Wellness-related Use of Common Complementary Health Approaches Among Adults: United States, 2012
SOURCE: Natl Health Stat Report. 2015 (Nov 4); (85): 1–12 ~ FULL TEXT
Barbara J. Stussman, B.A., Lindsey I. Black, M.P.H.,
Patricia M. Barnes, M.A., and Tainya C. Clarke, Ph.D., M.P.H.,
and Richard L. Nahin, Ph.D., M.P.H.
National Institutes of Health
National Center for Health Statistics
Objective This 12 page National Institutes of Health report presents national estimates of selected wellness-related reasons for the use of natural product supplements, yoga, and spinal manipulation among U.S. adults in 2012. Self-reported perceived health outcomes were also examined.
Methods Data from 34,525 adults aged 18 and over collected as part of the 2012 National Health Interview Survey were analyzed for this report. In particular, whether adults who used selected complementary health approaches did so to treat a specific health condition or for any of five wellness-related reasons was examined, as well as whether these adults perceived that this use led to any of nine health-related outcomes. Sampling weights were used to produce national estimates that are representative of the civilian noninstitutionalized U.S. adult population.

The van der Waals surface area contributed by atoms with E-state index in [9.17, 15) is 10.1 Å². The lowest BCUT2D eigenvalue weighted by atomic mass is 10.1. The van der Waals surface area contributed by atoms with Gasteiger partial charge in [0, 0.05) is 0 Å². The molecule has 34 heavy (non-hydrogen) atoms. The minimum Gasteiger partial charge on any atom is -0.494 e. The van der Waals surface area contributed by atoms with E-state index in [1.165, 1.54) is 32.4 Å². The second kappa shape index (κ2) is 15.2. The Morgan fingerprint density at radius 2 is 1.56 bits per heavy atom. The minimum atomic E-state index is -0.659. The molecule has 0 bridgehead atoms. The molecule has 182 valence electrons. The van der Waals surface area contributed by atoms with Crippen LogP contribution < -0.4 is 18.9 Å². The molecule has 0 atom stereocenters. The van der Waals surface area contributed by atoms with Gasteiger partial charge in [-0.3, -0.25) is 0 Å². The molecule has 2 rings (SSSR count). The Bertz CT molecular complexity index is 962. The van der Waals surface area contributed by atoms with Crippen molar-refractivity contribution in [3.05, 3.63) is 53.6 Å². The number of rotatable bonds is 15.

Results Users of natural product supplements and yoga were more likely to have reported using the approach for a wellness reason than for treatment of a specific health condition, whereas more spinal manipulation users reported using it for treatment rather than for wellness. The most common wellness-related reason reported by users of each of the three approaches was for ‘‘general wellness or disease prevention.’’ The majority of users of all three health approaches reported that they perceived this use improved their overall health and made them feel better. Yoga users perceived higher rates of all of the self-reported wellness-related health outcomes than users of natural product supplements or spinal manipulation.
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Keywords: disease prevention • mind–body • nonvitamin, nonmineral dietary supplements • National Health Interview Survey
From the FULL TEXT Article
Complementary health approaches include an array of health care systems, therapies, and products with a history of use or origins outside of mainstream medicine. Examples include yoga, chiropractic or osteopathic manipulation, and acupuncture. Previous studies have shown that many individuals use complementary health approaches for disease prevention and to improve health and wellbeing [1, 2], or to relieve symptoms associated with chronic diseases or the side effects of conventional medicine(s) [3, 4].
Persons who use complementary health approaches often have a holistic health philosophy, want greater control over their own health, and practice a ‘‘wellness lifestyle’’ [5, 6]. Previous studies have also shown that different approaches are used for different reasons [7–9]. For example, Hawk et al. 2011  found that nearly 60% of users of massage therapy did so for reasons other than treatment of a specific health condition, whereas only 31% of naturopathy users, 15% of acupuncture users, and 18% of chiropractic or osteopathic manipulation users sought care for reasons other than to treat a specific health condition.